"The reasons are of a technical nature, and of no interest to non-medical personnel," Col. Abbey said. "They are well-founded on accepted scientific facts. Therefore, in the future, you and I and all of us will take our shots by the multiple puncture method, just as we have before."
(Ed's note: HUMP EXPRESS has a red face for having raised your hopes too high, and hurries to straighten the record.)

A First Glimpse
Mr. and Mrs. Bo Arne, Norwegian missionaries, and their children are on their way to Norway after ten years of mission work in Honan province, North China.
Missionaries Flown From China
To India by Division Planes

    1340 BU, Kunming - ICD recently gave a helping hand to a colony of Norwegian missionaries evacuated from North China.
  The missionaries, members of the Norwegian Lutheran church, totaled about 100. They were from the Chinese provinces of Honan and Hupeh. Some had been stationed at their mission for more than 40 years, and many of them had reared families.
  For almost all, it was their first airplane ride, and for many their first sight of one. Crew members found the babes-in-arms an inquisitive lot, because for the younger children it was the first time in the "outside" world.
  Brought to this base, the missionaries and their families were flown to Calcutta where arrangements were to be made for their eventual return to Norway.

'Orientation' of Civilians Effected at Assam Base

    1330 BU, Assam - A "good neighbor policy" recently put into effect here has brought groups of the allies in Assam to this base for orientation in ICD facilities and missions.
  "Civilian orientation" was the keynote of the first two events, when a group of 30 Indian students of a Baptist missionary school were conducted through the installation, followed by 30 members of a tea planter's association on the second tour.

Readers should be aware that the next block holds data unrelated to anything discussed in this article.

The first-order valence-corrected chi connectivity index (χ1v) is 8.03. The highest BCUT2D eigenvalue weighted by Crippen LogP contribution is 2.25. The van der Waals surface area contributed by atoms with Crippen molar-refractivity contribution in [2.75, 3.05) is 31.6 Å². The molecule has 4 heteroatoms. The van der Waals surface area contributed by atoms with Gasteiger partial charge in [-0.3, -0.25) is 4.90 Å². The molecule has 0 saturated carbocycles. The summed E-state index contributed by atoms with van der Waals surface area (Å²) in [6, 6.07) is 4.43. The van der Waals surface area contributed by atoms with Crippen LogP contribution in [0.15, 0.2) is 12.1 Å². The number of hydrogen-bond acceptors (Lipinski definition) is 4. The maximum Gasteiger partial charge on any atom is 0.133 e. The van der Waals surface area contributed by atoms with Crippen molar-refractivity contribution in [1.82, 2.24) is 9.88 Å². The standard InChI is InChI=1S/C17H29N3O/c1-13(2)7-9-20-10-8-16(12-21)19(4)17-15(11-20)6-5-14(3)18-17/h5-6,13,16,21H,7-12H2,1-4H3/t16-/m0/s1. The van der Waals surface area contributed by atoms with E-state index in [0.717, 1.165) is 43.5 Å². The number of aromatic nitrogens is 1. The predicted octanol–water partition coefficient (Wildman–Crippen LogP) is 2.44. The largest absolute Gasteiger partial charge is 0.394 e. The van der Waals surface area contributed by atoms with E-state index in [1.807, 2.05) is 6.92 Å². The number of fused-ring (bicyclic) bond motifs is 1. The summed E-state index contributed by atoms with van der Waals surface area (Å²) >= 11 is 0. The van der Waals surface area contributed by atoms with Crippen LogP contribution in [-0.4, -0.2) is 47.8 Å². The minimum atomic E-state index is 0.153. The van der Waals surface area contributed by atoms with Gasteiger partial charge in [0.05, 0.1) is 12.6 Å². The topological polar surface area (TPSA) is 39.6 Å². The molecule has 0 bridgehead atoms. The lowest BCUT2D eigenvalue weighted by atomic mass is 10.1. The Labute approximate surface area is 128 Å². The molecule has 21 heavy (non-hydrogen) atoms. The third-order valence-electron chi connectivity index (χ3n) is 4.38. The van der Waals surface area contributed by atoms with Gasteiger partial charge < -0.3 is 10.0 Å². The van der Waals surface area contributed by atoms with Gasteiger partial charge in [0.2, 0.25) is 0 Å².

The Assam Valley Light Horse, a group of army personnel, were third to be given an inside view of air transport activities here.
  They were given an almost complete run of the base, and were particularly interested in the film, "The Mission of the ATC."

Russell  in  the  Hay
When the war is over, we are all going to take that plot of land the GI Bill of Rights authorizes and have haystacks and haystacks until something like this grows on one of them. The girl above, who packs more than a pistol is, of course, Jane Russell.
Maneuvers Ship Amid Obstacles
To Safe Stop

Minus One Engine and Brake,
Pilot Steers Off Runway To Save Ship

    1348 BU, North Burma - With an engine out, flaps inoperative, and the brakes acting up, a C-46 made an SOP emergency landing here and started rolling toward the end of the strip - and a 15-foot drop.
  As the transport continued its roll, the pilot, Lt. William R. Norton, made a split-second decision. Startled onlookers saw the airplane veer to the right, zigzag through gas drums, chase a jeep down a road, and finally come to halt on an incline, with all hands as safe as a War Bond!
  Circling the field with a feathered prop and a failing hydraulic system, The Rock Island, Ill., pilot, F/O John N. Hanselman, Hugo, Okla., co-pilot, and Cpl. Arnold S. Bukowsky, San Antonio, Tex., radio operator, all started working feverishly.
  Bukowsky was pumping hydraulic fluid to the brakes, while Hanselman was cranking down the landing gear. After the wheels were lowered, the lieutenant started his glide. Heading for the strip, he discovered the flaps were out.
  Fast approaching a dead-end and not having any safe alternative, Lt. Norton turned the plane off the runway, luckily avoiding the fuel dump, to make his miraculous stop.
  "I didn't worry much until I got out of the airplane," said Lt. Norton. "My chief concern was the jeep in front of us when I turned off the runway. I kept hoping it didn't have a governor."

Once Prisoner of the Germans Now RO in ICD
Quits Country After Nazis Confiscate Business, Imprison Jews

    1339 BU, China - Out of the hands of the Gestapo and out of a Nazi prison has come Sgt. Herman Zucker, now flying radio operator with ICD.
  Sgt. Zucker, who will be 40 in July and is one of the oldest radio operators in the theater, was born in Bavaria, Germany, of Jewish parents. Later his family moved to Dresden where he became a dealer in scrap metal.

Grabbed Business
  As the Nazi's persecution of the Jews became unbearable, his family moved to Palestine. In November, 1938, a minor German official was assassinated in Paris by a young Pole, and the Nazis used that as an excuse to start a reign of terror on all Jewish people.
  Two days later the Gestapo arrested Herman Zucker, imprisoned him and confiscated his business.
  After he spent a month in prison, the Gestapo agreed to release him, provided he leave the country. He obtained his passage to Cuba and, with the equivalent of $4 in his pocket, left his homeland. After six months in Cuba he got a visa to enter the States and arrived in New York just a few days before war was declared on Germany.